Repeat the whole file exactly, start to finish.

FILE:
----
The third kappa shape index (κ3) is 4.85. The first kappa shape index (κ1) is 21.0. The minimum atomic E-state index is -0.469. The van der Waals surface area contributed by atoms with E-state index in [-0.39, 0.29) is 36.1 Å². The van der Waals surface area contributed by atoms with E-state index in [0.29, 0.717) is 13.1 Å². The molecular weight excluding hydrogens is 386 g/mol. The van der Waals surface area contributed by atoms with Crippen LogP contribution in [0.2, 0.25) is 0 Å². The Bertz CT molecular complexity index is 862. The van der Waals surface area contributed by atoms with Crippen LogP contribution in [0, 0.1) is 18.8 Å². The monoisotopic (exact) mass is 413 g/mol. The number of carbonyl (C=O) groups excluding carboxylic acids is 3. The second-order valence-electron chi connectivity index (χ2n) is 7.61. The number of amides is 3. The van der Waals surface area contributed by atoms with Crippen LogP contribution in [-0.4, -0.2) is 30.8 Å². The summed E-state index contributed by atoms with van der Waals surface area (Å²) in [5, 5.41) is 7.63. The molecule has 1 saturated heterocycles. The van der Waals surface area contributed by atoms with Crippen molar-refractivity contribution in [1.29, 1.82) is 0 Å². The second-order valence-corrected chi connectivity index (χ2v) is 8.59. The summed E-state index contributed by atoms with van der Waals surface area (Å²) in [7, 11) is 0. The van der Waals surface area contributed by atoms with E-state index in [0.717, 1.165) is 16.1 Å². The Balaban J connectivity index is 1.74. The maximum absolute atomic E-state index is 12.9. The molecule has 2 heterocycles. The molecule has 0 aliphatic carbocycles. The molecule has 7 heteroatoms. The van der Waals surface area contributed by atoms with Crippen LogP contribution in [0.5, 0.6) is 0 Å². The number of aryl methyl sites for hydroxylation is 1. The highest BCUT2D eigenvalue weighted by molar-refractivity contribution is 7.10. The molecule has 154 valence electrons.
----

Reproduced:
The third kappa shape index (κ3) is 4.85. The first kappa shape index (κ1) is 21.0. The minimum atomic E-state index is -0.469. The van der Waals surface area contributed by atoms with E-state index in [-0.39, 0.29) is 36.1 Å². The van der Waals surface area contributed by atoms with E-state index in [0.29, 0.717) is 13.1 Å². The molecular weight excluding hydrogens is 386 g/mol. The van der Waals surface area contributed by atoms with Crippen LogP contribution in [0.2, 0.25) is 0 Å². The Bertz CT molecular complexity index is 862. The van der Waals surface area contributed by atoms with Crippen LogP contribution in [0, 0.1) is 18.8 Å². The monoisotopic (exact) mass is 413 g/mol. The number of carbonyl (C=O) groups excluding carboxylic acids is 3. The second-order valence-electron chi connectivity index (χ2n) is 7.61. The number of amides is 3. The van der Waals surface area contributed by atoms with Crippen LogP contribution in [-0.4, -0.2) is 30.8 Å². The summed E-state index contributed by atoms with van der Waals surface area (Å²) in [5, 5.41) is 7.63. The molecule has 1 saturated heterocycles. The van der Waals surface area contributed by atoms with Crippen molar-refractivity contribution in [1.29, 1.82) is 0 Å². The second-order valence-corrected chi connectivity index (χ2v) is 8.59. The summed E-state index contributed by atoms with van der Waals surface area (Å²) in [7, 11) is 0. The van der Waals surface area contributed by atoms with E-state index in [0.717, 1.165) is 16.1 Å². The Balaban J connectivity index is 1.74. The maximum absolute atomic E-state index is 12.9. The molecule has 2 heterocycles. The molecule has 0 aliphatic carbocycles. The molecule has 7 heteroatoms. The van der Waals surface area contributed by atoms with Crippen LogP contribution in [0.5, 0.6) is 0 Å². The number of aryl methyl sites for hydroxylation is 1. The highest BCUT2D eigenvalue weighted by molar-refractivity contribution is 7.10. The molecule has 154 valence electrons.